35·3 per cent. in the mental hospitals and 28·9 per cent. in the mental-deficiency hospitals of the region at the end of 1953. The comparable national averages were 15·7 per cent. and 12·4 per cent.
Yes, I agree at once. Indeed, it is just because of that that the Newcastle Region has been given rather more than twice the allocation out of the "mental million" compared with what it would have received on an ordinary basis of population proportion. I am most conscious of the need in the Newcastle area.
There is a great deal of building, especially for mental deficiency work, in what we can call the "pipeline" at the moment, but I do not think that one could make an estimate of the effect that would have on percentage overcrowding, because it depends, for one thing, on the rate at which patients are cured.
asked the Minister of Health the number and total value of hospital capital projects costing over £100,000 started in the years 1953–54 and 1954–55, and proposed to be started in 1955–56; and which of these projects are located in the Newcastle Regional Board area.
In 1953–54 four such projects were started, with an estimated total value of £1½ million. In the current year 13 have been started so far, with an estimated total value of £2·8 million. I so far know of 12 further projects, estimated to cost £2·2 million, which are likely to start between now and the end of 1955–56, but programmes for 1955–56 are not yet available and these may include other projects of this order to be started in that year. Two of the 29 projects mentioned, estimated to cost a little over £540,000, are in the Newcastle region.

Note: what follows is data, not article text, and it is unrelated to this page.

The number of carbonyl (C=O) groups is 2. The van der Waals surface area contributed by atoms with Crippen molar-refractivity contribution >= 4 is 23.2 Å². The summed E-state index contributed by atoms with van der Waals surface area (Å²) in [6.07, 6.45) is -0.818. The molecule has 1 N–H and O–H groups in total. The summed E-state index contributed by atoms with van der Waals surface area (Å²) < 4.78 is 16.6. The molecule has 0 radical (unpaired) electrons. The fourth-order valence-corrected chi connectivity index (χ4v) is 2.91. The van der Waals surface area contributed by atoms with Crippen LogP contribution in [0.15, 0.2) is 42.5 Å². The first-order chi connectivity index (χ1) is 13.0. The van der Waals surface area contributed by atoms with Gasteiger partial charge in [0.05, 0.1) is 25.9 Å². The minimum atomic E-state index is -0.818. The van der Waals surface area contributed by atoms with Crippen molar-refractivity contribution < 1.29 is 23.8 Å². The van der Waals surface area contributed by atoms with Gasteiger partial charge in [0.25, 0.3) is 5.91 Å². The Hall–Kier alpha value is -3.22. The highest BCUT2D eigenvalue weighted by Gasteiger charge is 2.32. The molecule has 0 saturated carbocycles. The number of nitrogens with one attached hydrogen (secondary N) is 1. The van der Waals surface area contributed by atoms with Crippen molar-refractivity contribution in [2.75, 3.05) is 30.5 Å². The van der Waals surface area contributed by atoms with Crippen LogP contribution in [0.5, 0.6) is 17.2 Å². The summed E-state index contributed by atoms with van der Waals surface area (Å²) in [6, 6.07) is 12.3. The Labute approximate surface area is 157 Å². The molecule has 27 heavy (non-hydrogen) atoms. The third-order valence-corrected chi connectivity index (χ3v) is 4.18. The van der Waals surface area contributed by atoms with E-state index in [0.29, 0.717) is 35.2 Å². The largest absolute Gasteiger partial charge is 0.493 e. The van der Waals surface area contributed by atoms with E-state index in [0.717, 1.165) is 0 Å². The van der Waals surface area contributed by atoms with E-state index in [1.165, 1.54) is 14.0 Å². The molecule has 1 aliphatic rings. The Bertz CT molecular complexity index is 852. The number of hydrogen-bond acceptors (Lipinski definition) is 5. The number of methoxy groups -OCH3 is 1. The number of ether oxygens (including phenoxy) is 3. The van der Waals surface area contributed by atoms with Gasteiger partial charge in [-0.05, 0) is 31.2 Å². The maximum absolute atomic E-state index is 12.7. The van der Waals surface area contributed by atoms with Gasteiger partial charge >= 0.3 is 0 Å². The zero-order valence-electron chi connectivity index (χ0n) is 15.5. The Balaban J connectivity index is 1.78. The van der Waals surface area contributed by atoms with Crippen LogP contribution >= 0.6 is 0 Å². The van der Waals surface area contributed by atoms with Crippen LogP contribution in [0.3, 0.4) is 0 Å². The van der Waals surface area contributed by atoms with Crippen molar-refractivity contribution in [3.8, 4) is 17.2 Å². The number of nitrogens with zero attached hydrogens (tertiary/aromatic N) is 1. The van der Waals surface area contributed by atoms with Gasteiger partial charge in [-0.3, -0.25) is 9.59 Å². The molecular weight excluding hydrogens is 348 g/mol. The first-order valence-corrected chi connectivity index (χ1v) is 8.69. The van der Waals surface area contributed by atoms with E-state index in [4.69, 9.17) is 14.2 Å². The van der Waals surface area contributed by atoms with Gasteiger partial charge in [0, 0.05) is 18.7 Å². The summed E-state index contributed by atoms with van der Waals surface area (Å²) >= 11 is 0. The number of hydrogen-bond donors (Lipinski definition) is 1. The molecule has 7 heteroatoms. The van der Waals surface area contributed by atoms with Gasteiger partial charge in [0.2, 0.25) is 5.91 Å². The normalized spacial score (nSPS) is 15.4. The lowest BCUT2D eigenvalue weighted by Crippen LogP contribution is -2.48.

Is the Minister aware that there is a very strong feeling in the North-East Region, especially on Tyneside, that that area has been considerably neglected in the past? While I know some of the difficulties involved, may I ask if the right hon. Gentleman will do his best to ensure not only that urgently needed capital projects are proceeded with, but that there is sufficient revenue expenditure to see that they get going?
So far as Newcastle is concerned, I think that what matters is not the share in any particular sector, but the total share of the capital allocation. As I have said before in this House, Newcastle's share, while it may be inadequate for the need, is, in proportion, quite high when compared with other regions in the country.